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How is innovation faring during the economic downturn? The answer depends on whom you ask. Recently, we have seen interesting, but somewhat conflicting, reports on the state of innovation in the U.S. economy.
First, The Wall Street Journal reported some surprising good news last week: Despite the economy, large U.S. companies spent almost as much on R&D in the fourth quarter of 2008 as they did a year prior. Write Justin Scheck and Paul Glader of The Wall Street Journal: “Big R&D spenders say they’ve learned from past downturns that they must invest through tough times if they hope to compete when the economy improves.”
But Scott Anthony, president of Innosight, worries in a blog item on the Harvard Business Publishing site that, in this difficult economy, companies could focus too much of their R&D on improving existing products — rather than on bigger innovation opportunities.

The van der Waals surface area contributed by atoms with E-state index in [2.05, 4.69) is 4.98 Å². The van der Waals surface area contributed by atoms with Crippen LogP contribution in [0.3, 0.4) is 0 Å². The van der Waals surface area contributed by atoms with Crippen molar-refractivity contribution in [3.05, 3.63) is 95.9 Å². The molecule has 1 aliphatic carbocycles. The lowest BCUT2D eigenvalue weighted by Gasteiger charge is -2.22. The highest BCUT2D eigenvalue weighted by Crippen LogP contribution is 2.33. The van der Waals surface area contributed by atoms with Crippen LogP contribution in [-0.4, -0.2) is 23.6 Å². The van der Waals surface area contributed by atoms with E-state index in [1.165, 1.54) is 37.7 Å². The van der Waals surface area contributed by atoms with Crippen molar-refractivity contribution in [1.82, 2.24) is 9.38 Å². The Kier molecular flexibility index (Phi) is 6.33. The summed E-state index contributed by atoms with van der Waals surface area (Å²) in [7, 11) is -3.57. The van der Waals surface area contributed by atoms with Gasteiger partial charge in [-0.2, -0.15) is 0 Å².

And Sramana Mitra, in a column for Forbes.com, suggests that we need to address systemic economic problems that inhibit innovation — such as a focus on short-term speculation. One key, she thinks: Government funding of technology research at universities. She cites the Internet as an example of a technological breakthrough that emerged out of “a sustained R&D effort over a long period of time. “
Similarly, diverging views on the future of innovation are represented in the Spring 2009 issue of the MIT Sloan Management Review: Clayton M. Christensen of Harvard Business School predicts that the downturn will be good for innovation, whiles Joshua Gans of Melbourne Business School expresses concern about the effect of the financial crisis on technology start-ups.
What do you think? Are these auspicious or inauspicious times for innovation?